“There’s nothing wrong with being afraid, Norman. So long as you don’t let it change who you are.”
Norman is just like any other typical young boy. His parents don’t understand him, his older sister thinks he’s a loser, and school is the last place he wants to be. The only difference is, most of the people Norman converses with aren’t his age. They aren’t alive, either. Most of the people in town frown upon Norman’s ways, and simply conclude that he’s insane. However, one boy named Neil believes in Norman’s spiritual connection, and seeks companionship with the young loner. Although reluctant at first, Norman agrees to this newfound friendship, and soon finds that the only thing worse than being taunted is to deny any love you receive.
Norman lives in Blithe Hollow, where every October brings the reminiscence of the witches that the town scorned and killed in the past. This is obviously a tragic tale, but one could hardly tell by the town’s enthusiasm that seeps into every advertisement, even into the children’s school play. The children reenact the story, in which the town’s local judge and witnesses condemn the so-called “witch” to death. However, before they can hang her, the witch casts out a curse upon those who hurt her, to turn them into zombies after death. Soon, through his special gift, Norman finds that the past is coming back to haunt him-literally. The town’s local nut, a.k.a. Norman’s uncle, warns Norman that the time has come for him to use his gift to save the world. Apparently, every year, one person must go to the witch’s grave and read from a special book to prevent the curse from occurring. But what happens if the book isn’t read in time? Can Norman save the day from the living dead? And, after the way he’s been treated, should he?
When you love things of the macabre, it’s easy to feel ostracized. People always ask when you’re going to change, or when you’re going to grow up. What they’re really asking is when you’re going to become more like them, i.e. more “normal”. But what is normal? And why should we limit ourselves to acting a certain way because it is deemed more acceptable? It’s great when a film like ParaNorman can make you feel like abnormal is the new normal.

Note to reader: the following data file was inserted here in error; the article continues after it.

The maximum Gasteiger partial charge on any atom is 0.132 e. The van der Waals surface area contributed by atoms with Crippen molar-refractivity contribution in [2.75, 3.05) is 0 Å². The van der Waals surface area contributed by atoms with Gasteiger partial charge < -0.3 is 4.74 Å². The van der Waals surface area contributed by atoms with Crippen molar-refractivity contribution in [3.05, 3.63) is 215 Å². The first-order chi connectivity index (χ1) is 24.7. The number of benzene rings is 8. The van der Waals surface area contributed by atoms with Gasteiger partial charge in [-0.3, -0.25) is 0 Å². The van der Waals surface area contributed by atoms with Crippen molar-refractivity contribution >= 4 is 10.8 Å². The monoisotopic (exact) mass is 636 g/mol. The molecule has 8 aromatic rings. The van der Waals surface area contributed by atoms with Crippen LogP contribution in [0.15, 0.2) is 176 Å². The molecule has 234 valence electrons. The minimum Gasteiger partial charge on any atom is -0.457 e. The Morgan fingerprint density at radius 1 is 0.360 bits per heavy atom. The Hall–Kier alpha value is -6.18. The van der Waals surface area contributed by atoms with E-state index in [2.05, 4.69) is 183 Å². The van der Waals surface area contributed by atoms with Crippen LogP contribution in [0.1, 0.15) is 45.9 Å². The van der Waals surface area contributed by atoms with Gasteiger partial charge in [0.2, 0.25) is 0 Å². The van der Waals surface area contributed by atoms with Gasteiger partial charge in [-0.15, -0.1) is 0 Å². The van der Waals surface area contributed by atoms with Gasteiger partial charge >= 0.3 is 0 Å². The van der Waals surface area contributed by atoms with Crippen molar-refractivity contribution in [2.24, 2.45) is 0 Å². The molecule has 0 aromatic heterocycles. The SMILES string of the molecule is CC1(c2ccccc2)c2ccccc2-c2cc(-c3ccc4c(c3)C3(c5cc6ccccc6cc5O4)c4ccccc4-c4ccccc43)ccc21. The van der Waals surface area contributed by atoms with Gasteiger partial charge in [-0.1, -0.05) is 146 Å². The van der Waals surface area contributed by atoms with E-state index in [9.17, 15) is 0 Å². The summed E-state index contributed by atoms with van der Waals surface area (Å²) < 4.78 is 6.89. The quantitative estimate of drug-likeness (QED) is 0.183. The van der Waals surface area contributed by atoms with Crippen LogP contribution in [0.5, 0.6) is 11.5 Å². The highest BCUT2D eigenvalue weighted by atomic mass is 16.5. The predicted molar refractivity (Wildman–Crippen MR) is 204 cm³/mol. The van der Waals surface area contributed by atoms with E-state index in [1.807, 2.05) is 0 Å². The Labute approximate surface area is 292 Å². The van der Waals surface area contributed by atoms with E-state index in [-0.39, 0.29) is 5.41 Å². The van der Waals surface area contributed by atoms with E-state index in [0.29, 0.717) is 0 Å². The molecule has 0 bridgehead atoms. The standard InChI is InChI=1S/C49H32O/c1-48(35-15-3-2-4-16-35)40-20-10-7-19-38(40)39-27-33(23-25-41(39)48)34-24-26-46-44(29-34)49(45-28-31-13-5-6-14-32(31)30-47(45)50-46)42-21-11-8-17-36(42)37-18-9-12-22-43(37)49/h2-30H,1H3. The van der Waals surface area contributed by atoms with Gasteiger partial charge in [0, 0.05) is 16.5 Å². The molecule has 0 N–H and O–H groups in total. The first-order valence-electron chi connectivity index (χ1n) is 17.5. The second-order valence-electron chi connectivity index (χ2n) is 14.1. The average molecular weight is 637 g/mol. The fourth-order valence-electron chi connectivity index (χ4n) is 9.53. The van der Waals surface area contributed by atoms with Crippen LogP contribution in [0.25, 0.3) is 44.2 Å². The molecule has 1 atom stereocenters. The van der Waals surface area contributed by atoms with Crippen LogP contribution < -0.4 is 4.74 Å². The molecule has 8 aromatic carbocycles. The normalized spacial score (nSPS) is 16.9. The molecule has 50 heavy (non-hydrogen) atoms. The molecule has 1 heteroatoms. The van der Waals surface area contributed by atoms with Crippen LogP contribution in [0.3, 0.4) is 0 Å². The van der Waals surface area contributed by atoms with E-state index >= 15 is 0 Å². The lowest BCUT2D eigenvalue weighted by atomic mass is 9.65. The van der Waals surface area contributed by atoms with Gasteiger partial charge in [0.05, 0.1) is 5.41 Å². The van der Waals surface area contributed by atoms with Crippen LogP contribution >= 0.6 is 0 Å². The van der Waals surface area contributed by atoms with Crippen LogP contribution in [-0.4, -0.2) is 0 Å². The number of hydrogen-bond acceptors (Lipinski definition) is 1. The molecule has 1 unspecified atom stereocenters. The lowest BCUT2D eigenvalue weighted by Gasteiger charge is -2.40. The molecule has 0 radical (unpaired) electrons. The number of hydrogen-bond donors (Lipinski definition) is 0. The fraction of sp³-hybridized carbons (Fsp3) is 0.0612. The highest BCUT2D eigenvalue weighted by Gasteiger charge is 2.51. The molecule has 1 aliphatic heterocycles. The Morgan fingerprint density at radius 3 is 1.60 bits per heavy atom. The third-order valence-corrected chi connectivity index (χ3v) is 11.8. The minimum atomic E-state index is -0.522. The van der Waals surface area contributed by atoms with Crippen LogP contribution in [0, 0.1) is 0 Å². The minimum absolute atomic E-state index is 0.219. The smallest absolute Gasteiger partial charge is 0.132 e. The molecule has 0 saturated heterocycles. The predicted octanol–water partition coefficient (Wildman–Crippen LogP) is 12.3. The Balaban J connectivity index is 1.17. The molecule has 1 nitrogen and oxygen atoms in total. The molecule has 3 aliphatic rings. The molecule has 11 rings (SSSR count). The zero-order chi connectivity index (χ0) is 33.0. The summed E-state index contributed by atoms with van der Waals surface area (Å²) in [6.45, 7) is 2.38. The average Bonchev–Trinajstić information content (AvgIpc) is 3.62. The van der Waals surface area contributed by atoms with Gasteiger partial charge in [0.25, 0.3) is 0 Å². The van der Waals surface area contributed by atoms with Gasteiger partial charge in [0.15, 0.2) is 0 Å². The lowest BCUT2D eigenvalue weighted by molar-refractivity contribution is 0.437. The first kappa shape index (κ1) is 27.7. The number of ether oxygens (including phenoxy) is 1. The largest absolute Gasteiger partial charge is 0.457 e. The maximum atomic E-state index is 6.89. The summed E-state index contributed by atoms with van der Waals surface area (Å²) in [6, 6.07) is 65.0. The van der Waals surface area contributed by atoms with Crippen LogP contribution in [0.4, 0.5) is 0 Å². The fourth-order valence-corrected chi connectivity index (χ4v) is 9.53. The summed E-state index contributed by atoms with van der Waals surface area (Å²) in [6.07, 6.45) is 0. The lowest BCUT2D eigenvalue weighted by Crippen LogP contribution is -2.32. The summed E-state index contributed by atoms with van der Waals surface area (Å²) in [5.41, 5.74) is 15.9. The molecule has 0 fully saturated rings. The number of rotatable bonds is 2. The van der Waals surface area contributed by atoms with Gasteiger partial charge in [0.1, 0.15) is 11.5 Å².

I went into ParaNorman with very low expectations. I thought that the animation would be terrific, but the story would be lacking. I was wrong. Not only did I leave the theater smiling, but I felt happier than when I went in. ParaNorman carries an accepting air, that only wishes to love and be loved. Some may think this movie isn’t for them because of its dark tone, but this is not the case. Although it is somewhat morbid, the film is relatable for anyone who’s willing to give it a chance. This is because everyone has felt isolated at one point or another. The truth is, feeling alone isn’t rare. It’s normal. How we handle our loneliness is what makes us who we are. The key to happiness isn’t trying to surround yourself with people, but rather, to look inward, and embrace who you are.
Although this movie is for anyone (even adults), genre fans will appreciate the subtle references to classic horror films. Besides the Romero homages, one of the songs that plays throughout the film is clearly a nod to The Return of the Living Dead. There’s also a Halloween ringtone that plays, and even a Friday the 13th hockey mask. Fans of scary movies will be in horror nirvana and feel like a youngster, all at the same time. The entire film contains a very 1970s/1980s vibe, which only makes sense, because so many classic horror flicks were released during those years.
If all of these reasons just aren’t enough to sway you to to drag your feet and moan your way to the theater, then perhaps the animation will. This movie contains some of the best stop-motion animation that has ever existed in film. It’s the first stop-motion movie to use a 3D printer to make replacement faces for its puppets. And besides that, it’s simply a laugh-out-loud movie.